Perfect Plastics

Perfect Plastics Incorporated (PPI) is a small injection molding plastics company that employs 50 people. The company is 10 years old, has a healthy balance sheet, and does about $4 million a year in sales. The company has a good safety record, and the insurance company that has PPI’s liability policy has not had to pay any claims to employees for several years. There have been no major injuries of any kind since the company began. Tom Griffin, the owner, takes great pride in the interior design and working conditions at PPI. He describes the interior of the plant as being like a hospital compared with his competitors. Order, efficiency, and cleanliness are top priorities at PPI. It is a remarkably well-organized manufacturing

company. PPI has a unique approach to guaranteeing safe working conditions. Each year, management brings in outside consultants from the insurance industry and the Occupational Safety and Health Administration (OSHA) to audit the plant for unsafe conditions. Each year, the inspections reveal a variety of concerns, which are then addressed through new equipment, repairs, and changed work-flow designs. Although the inspectors continue to find opportunities for improvement, the overall safety improves each year. The attorneys for PPI are very opposed to the company’s approach to safety. The lawyers are vehemently against the procedure of having outside auditors. If a lawsuit were to be brought against PPI, the attorneys argue that any previous issues could be used as evidence of a historical pattern and knowledge of unsafe conditions. In effect, the audits that PPI conducts voluntarily could be used by plaintiffs to strengthen a case against the company. The president and management recognize the potential downside of outside audits, but they point out that the periodic reviews are critical to the ongoing improvement of the safety of everyone in the plant. The purpose of the audits is to make the shop a secure place, and that is what has occurred. Management also points out that PPI employees have responded positively to the audits and to the changes that result.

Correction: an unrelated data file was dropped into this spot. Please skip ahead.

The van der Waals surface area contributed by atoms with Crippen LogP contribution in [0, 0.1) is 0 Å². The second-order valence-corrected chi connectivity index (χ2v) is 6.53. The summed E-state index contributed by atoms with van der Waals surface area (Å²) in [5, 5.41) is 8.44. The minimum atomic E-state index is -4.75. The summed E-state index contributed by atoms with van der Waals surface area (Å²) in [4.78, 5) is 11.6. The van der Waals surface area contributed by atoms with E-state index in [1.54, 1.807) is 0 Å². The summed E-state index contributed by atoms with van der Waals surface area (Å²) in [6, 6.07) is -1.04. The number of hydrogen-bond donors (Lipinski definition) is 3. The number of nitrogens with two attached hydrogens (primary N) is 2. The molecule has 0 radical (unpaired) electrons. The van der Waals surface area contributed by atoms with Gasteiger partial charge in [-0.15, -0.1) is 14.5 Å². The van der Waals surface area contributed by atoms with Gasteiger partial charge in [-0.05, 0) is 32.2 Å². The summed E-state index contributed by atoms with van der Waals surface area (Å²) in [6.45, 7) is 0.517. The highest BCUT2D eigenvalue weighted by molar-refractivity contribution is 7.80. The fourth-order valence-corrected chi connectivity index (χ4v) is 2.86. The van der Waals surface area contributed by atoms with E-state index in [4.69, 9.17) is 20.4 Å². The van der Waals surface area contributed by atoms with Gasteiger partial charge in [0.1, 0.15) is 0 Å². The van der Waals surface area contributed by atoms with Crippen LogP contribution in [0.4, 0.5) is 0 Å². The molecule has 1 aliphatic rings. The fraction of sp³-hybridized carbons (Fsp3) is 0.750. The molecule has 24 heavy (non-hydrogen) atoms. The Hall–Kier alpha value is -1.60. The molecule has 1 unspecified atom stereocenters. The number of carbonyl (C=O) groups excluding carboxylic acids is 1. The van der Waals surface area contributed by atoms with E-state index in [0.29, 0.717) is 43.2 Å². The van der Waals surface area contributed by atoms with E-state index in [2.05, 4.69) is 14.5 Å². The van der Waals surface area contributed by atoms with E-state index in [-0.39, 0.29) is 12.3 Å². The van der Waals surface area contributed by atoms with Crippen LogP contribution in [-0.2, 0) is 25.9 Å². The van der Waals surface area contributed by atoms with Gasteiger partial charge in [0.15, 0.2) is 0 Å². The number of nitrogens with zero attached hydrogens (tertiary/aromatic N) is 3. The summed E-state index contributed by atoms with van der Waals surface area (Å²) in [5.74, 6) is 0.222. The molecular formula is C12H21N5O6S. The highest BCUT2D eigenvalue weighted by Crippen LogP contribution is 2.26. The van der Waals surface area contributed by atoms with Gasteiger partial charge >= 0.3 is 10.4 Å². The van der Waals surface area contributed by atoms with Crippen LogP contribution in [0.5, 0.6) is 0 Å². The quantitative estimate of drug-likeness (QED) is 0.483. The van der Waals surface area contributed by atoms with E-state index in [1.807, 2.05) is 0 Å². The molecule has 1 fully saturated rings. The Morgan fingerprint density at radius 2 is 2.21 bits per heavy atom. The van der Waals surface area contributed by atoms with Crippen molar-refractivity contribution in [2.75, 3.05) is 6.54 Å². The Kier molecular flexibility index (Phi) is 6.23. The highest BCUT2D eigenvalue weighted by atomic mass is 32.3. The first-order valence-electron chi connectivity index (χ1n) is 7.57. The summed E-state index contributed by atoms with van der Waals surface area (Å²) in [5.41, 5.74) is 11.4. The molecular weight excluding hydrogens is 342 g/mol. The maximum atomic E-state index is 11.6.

Questions

  1. Which ethical perspective best describes PPI’s approach to safety issues? Would you say PPI takes a utilitarian-, duty-, or virtue-based approach?
  2. Regarding safety issues, how does management see its responsibilities toward its employees? How do the attorneys see their responsibilities toward PPI?

 

 

 

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  1. Which ethical perspective best describes PPI’s approach to safety issues? Would you say PPI takes a utilitarian-, duty-, or virtue-based approach?

According to the case study, PPI is more concerned with the interest of its employees. It thus takes a utilitarian ethical perspective because it focuses on the greatest good. Take for instance that the auditors have continuously advised that allowing external auditors assess and review the working conditions could prove to be disastrous…

APA

230 words

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